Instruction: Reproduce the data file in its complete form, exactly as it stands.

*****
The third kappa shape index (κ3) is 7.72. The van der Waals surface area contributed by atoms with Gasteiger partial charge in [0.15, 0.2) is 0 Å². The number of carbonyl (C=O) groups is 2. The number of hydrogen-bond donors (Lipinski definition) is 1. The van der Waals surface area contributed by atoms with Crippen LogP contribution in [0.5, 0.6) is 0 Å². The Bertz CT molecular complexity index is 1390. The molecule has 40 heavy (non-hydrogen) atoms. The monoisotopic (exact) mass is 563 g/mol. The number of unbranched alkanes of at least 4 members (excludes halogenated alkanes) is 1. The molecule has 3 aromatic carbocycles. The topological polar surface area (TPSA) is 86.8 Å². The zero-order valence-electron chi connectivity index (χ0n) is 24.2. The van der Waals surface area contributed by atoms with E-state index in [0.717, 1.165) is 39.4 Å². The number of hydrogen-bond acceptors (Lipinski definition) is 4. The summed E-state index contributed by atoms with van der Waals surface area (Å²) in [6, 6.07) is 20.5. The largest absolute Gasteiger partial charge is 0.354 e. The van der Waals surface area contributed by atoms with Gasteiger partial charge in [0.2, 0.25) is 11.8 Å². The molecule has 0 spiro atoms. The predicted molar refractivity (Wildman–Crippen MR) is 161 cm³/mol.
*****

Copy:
The third kappa shape index (κ3) is 7.72. The van der Waals surface area contributed by atoms with Gasteiger partial charge in [0.15, 0.2) is 0 Å². The number of carbonyl (C=O) groups is 2. The number of hydrogen-bond donors (Lipinski definition) is 1. The van der Waals surface area contributed by atoms with Crippen LogP contribution in [0.5, 0.6) is 0 Å². The Bertz CT molecular complexity index is 1390. The molecule has 40 heavy (non-hydrogen) atoms. The monoisotopic (exact) mass is 563 g/mol. The number of unbranched alkanes of at least 4 members (excludes halogenated alkanes) is 1. The molecule has 3 aromatic carbocycles. The topological polar surface area (TPSA) is 86.8 Å². The zero-order valence-electron chi connectivity index (χ0n) is 24.2. The van der Waals surface area contributed by atoms with E-state index in [0.717, 1.165) is 39.4 Å². The number of hydrogen-bond acceptors (Lipinski definition) is 4. The summed E-state index contributed by atoms with van der Waals surface area (Å²) in [6, 6.07) is 20.5. The largest absolute Gasteiger partial charge is 0.354 e. The van der Waals surface area contributed by atoms with Gasteiger partial charge in [0.2, 0.25) is 11.8 Å². The molecule has 0 spiro atoms. The predicted molar refractivity (Wildman–Crippen MR) is 161 cm³/mol.